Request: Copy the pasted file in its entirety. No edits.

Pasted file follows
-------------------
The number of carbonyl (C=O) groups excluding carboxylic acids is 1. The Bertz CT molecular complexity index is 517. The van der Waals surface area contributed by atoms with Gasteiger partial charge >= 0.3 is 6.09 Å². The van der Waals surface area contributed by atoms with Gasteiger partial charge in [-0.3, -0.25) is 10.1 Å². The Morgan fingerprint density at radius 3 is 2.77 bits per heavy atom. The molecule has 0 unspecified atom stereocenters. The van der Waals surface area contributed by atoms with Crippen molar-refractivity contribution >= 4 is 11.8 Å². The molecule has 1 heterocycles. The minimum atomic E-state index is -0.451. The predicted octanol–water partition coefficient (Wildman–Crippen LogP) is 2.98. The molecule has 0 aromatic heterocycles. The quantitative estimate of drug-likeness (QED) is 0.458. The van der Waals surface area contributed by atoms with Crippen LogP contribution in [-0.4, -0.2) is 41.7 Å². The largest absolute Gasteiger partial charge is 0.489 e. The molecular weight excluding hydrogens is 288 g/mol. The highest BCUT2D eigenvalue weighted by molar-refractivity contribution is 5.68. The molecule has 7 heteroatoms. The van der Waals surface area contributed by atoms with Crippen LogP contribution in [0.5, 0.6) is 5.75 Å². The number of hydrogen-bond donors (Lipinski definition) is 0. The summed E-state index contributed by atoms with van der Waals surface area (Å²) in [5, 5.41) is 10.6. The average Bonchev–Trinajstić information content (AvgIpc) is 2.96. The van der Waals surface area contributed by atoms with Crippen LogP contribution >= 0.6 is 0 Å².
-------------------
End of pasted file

The number of carbonyl (C=O) groups excluding carboxylic acids is 1. The Bertz CT molecular complexity index is 517. The van der Waals surface area contributed by atoms with Gasteiger partial charge >= 0.3 is 6.09 Å². The van der Waals surface area contributed by atoms with Gasteiger partial charge in [-0.3, -0.25) is 10.1 Å². The Morgan fingerprint density at radius 3 is 2.77 bits per heavy atom. The molecule has 0 unspecified atom stereocenters. The van der Waals surface area contributed by atoms with Crippen molar-refractivity contribution >= 4 is 11.8 Å². The molecule has 1 heterocycles. The minimum atomic E-state index is -0.451. The predicted octanol–water partition coefficient (Wildman–Crippen LogP) is 2.98. The molecule has 0 aromatic heterocycles. The quantitative estimate of drug-likeness (QED) is 0.458. The van der Waals surface area contributed by atoms with Crippen LogP contribution in [-0.4, -0.2) is 41.7 Å². The largest absolute Gasteiger partial charge is 0.489 e. The molecular weight excluding hydrogens is 288 g/mol. The highest BCUT2D eigenvalue weighted by molar-refractivity contribution is 5.68. The molecule has 7 heteroatoms. The van der Waals surface area contributed by atoms with Crippen LogP contribution in [0.5, 0.6) is 5.75 Å². The number of hydrogen-bond donors (Lipinski definition) is 0. The summed E-state index contributed by atoms with van der Waals surface area (Å²) in [5, 5.41) is 10.6. The average Bonchev–Trinajstić information content (AvgIpc) is 2.96. The van der Waals surface area contributed by atoms with Crippen LogP contribution >= 0.6 is 0 Å².